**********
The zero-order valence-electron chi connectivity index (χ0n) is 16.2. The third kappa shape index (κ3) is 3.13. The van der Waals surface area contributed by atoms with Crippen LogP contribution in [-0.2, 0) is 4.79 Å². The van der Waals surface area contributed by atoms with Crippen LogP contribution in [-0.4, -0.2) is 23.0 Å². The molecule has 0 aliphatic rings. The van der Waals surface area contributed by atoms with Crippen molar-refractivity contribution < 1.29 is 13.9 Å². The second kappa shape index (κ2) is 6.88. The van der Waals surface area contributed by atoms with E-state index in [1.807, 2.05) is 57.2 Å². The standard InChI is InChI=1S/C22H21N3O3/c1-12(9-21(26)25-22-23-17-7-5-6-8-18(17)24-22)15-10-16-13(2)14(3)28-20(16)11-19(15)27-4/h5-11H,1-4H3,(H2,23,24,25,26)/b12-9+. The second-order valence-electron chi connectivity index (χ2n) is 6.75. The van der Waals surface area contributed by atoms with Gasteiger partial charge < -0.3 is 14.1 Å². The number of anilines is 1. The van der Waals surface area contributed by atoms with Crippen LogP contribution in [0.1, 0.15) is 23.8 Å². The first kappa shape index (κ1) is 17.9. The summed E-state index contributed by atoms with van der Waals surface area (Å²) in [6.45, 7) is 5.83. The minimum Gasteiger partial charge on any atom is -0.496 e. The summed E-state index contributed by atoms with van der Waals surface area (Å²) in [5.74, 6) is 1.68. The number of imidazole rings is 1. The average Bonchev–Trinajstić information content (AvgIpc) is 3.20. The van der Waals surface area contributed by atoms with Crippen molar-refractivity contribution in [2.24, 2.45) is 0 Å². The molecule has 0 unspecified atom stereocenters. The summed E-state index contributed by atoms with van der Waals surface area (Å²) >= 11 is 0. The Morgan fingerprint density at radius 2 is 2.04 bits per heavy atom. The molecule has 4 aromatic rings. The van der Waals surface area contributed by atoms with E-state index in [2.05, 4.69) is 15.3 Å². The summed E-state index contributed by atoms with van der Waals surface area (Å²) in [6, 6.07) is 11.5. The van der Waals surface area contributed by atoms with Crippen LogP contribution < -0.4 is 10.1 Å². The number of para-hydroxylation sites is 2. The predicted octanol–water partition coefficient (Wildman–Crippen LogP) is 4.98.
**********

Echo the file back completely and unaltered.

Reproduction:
The zero-order valence-electron chi connectivity index (χ0n) is 16.2. The third kappa shape index (κ3) is 3.13. The van der Waals surface area contributed by atoms with Crippen LogP contribution in [-0.2, 0) is 4.79 Å². The van der Waals surface area contributed by atoms with Crippen LogP contribution in [-0.4, -0.2) is 23.0 Å². The molecule has 0 aliphatic rings. The van der Waals surface area contributed by atoms with Crippen molar-refractivity contribution < 1.29 is 13.9 Å². The second kappa shape index (κ2) is 6.88. The van der Waals surface area contributed by atoms with E-state index in [1.807, 2.05) is 57.2 Å². The standard InChI is InChI=1S/C22H21N3O3/c1-12(9-21(26)25-22-23-17-7-5-6-8-18(17)24-22)15-10-16-13(2)14(3)28-20(16)11-19(15)27-4/h5-11H,1-4H3,(H2,23,24,25,26)/b12-9+. The second-order valence-electron chi connectivity index (χ2n) is 6.75. The van der Waals surface area contributed by atoms with Gasteiger partial charge < -0.3 is 14.1 Å². The number of anilines is 1. The van der Waals surface area contributed by atoms with Crippen LogP contribution in [0.1, 0.15) is 23.8 Å². The first kappa shape index (κ1) is 17.9. The summed E-state index contributed by atoms with van der Waals surface area (Å²) in [6.45, 7) is 5.83. The minimum Gasteiger partial charge on any atom is -0.496 e. The summed E-state index contributed by atoms with van der Waals surface area (Å²) in [5.74, 6) is 1.68. The number of imidazole rings is 1. The average Bonchev–Trinajstić information content (AvgIpc) is 3.20. The van der Waals surface area contributed by atoms with Crippen molar-refractivity contribution in [2.24, 2.45) is 0 Å². The molecule has 0 unspecified atom stereocenters. The summed E-state index contributed by atoms with van der Waals surface area (Å²) >= 11 is 0. The Morgan fingerprint density at radius 2 is 2.04 bits per heavy atom. The molecule has 4 aromatic rings. The van der Waals surface area contributed by atoms with E-state index in [2.05, 4.69) is 15.3 Å². The summed E-state index contributed by atoms with van der Waals surface area (Å²) in [6, 6.07) is 11.5. The van der Waals surface area contributed by atoms with Crippen LogP contribution < -0.4 is 10.1 Å². The number of para-hydroxylation sites is 2. The predicted octanol–water partition coefficient (Wildman–Crippen LogP) is 4.98.